17. Pizzorno JE, Murray MT, eds. (2012). Textbook of Natural Medicine (4th ed.). Edinburgh: Churchill Livingstone. p. 628. ISBN 978-1-4377-2333-5.

Referencesedit

  1. ^
  2. .
  3. .
  4. .
  5. Wambulwa, MC, MK Meegahakumbura, R Chalo, et al. 2016. Nuclear microsatellites reveal the genetic architecture and breeding history of tea germplasm of East Africa. Tree Genetics & Genomes, 12.
  6. Yamamoto, T; Kim, M; Juneja, L R (1997). Chemistry and Applications of Green Tea. CRC Press. p. 4. ISBN 978-0-8493-4006-2. For a long time, botanists have asserted the dualism of tea origin from their observations that there exist distinct differences in the morphological characteristics between Assamese varieties and Chinese varieties… Hashimoto and Shimura reported that the differences in the morphological characteristics in tea plants are not necessarily the evidence of the dualism hypothesis from the researches using the statistical cluster analysis method. In recent investigations, it has also been made clear that both varieties have the same chromosome number (n=15) and can be easily hybridised with each other. In addition, various types of intermediate hybrids or spontaneous polyploids of tea plants have been found in a wide area extending over the regions mentioned above. These facts may prove that the place of origin of Camellia sinensis is in the area including the northern part of the Burma, Yunnan, and Sichuan districts of China.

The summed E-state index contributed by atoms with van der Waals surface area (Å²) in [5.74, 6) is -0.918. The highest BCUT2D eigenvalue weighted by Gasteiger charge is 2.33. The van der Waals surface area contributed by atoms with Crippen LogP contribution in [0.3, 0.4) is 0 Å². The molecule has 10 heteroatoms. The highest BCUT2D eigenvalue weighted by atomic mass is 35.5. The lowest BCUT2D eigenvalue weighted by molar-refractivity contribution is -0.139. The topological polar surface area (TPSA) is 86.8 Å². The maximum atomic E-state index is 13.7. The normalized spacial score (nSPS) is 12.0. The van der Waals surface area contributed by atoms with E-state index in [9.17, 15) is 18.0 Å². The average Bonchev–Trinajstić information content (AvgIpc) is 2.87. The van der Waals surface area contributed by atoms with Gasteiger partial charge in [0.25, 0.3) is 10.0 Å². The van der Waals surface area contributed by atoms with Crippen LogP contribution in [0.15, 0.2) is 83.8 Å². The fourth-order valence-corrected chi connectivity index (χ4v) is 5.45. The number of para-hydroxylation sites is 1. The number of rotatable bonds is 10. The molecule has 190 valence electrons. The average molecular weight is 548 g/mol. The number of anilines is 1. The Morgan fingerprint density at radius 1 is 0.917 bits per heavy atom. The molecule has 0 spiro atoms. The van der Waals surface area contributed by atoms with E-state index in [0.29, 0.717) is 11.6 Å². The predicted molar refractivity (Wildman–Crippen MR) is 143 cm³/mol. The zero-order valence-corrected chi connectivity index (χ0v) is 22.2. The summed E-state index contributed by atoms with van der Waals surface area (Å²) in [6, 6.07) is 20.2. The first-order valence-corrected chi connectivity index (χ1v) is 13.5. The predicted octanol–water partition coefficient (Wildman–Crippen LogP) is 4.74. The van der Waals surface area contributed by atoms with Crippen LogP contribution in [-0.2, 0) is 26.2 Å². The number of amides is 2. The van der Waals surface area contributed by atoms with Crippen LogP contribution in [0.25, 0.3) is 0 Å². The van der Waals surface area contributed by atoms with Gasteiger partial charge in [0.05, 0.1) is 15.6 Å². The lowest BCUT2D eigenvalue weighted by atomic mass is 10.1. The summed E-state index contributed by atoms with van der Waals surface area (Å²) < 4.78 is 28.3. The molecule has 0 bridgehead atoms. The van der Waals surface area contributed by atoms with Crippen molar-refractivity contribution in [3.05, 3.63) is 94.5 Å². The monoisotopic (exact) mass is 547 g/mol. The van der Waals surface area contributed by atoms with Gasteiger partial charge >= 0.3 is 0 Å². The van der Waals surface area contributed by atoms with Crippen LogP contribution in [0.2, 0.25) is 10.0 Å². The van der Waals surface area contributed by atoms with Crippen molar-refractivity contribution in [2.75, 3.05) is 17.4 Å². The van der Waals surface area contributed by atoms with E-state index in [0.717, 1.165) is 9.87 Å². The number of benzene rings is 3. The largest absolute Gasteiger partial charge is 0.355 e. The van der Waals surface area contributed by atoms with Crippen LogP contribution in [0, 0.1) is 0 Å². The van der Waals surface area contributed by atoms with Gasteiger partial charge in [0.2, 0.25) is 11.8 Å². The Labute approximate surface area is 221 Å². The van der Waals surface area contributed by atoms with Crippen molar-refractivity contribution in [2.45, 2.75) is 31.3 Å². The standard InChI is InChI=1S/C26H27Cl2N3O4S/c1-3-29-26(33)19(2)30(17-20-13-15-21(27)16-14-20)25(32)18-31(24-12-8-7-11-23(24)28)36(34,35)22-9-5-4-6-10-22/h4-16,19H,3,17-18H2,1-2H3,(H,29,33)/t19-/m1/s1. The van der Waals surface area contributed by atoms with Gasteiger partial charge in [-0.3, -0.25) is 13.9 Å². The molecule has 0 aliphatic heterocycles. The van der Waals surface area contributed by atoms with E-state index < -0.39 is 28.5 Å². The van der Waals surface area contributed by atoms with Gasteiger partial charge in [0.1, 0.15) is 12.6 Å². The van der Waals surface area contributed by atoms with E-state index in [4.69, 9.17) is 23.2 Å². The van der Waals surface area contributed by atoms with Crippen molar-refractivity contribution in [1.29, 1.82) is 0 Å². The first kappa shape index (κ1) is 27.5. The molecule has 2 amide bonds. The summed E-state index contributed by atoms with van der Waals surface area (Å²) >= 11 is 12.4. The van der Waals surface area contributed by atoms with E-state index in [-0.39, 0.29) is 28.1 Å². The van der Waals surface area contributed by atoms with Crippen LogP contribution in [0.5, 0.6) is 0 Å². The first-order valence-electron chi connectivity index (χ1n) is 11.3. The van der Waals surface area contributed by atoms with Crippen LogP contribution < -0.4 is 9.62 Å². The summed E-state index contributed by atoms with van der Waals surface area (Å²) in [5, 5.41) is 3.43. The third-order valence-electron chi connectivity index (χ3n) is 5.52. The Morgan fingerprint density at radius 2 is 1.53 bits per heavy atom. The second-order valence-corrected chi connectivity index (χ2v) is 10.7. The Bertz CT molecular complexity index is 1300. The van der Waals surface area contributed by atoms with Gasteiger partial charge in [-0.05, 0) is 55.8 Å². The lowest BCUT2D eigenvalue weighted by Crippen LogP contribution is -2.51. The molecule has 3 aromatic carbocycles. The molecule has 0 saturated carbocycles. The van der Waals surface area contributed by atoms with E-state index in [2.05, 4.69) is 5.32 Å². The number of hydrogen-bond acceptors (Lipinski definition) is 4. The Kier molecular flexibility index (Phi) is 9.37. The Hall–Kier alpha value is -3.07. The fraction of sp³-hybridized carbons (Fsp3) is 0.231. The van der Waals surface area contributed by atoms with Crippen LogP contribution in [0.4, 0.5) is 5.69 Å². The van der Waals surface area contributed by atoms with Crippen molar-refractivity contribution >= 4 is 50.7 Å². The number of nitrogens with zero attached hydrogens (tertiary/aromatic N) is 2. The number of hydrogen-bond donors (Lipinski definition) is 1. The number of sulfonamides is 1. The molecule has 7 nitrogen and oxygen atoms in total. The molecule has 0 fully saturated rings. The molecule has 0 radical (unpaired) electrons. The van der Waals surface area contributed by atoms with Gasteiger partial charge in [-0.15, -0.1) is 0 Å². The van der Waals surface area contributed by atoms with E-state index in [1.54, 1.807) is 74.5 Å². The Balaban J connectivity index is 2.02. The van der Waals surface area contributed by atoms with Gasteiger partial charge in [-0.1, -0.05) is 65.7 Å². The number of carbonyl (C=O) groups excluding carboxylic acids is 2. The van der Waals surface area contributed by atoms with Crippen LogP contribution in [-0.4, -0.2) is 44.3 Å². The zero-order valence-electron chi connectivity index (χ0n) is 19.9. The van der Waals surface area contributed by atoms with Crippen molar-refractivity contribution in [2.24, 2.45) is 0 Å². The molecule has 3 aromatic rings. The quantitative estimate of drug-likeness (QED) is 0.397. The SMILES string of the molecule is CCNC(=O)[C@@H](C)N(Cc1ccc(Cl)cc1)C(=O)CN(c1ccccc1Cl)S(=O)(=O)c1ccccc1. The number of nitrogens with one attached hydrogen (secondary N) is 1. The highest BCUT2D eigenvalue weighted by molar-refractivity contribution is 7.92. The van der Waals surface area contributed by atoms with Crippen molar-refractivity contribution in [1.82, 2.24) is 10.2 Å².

7. ^
  8. ^
  9. Wambulwa, MC, MK Meegahakumbura, R Chalo, et al. 2016. Nuclear microsatellites reveal the genetic architecture and breeding history of tea germplasm of East Africa. Tree Genetics & Genomes, 12.
  10. ^
  11. ^
  12. .
  13. .
  14. ^
  15. Ming TL (1992). “A revision of Camellia sect. Thea”. Acta Botanica Yunnanica (in Chinese). 14 (2): 115–32..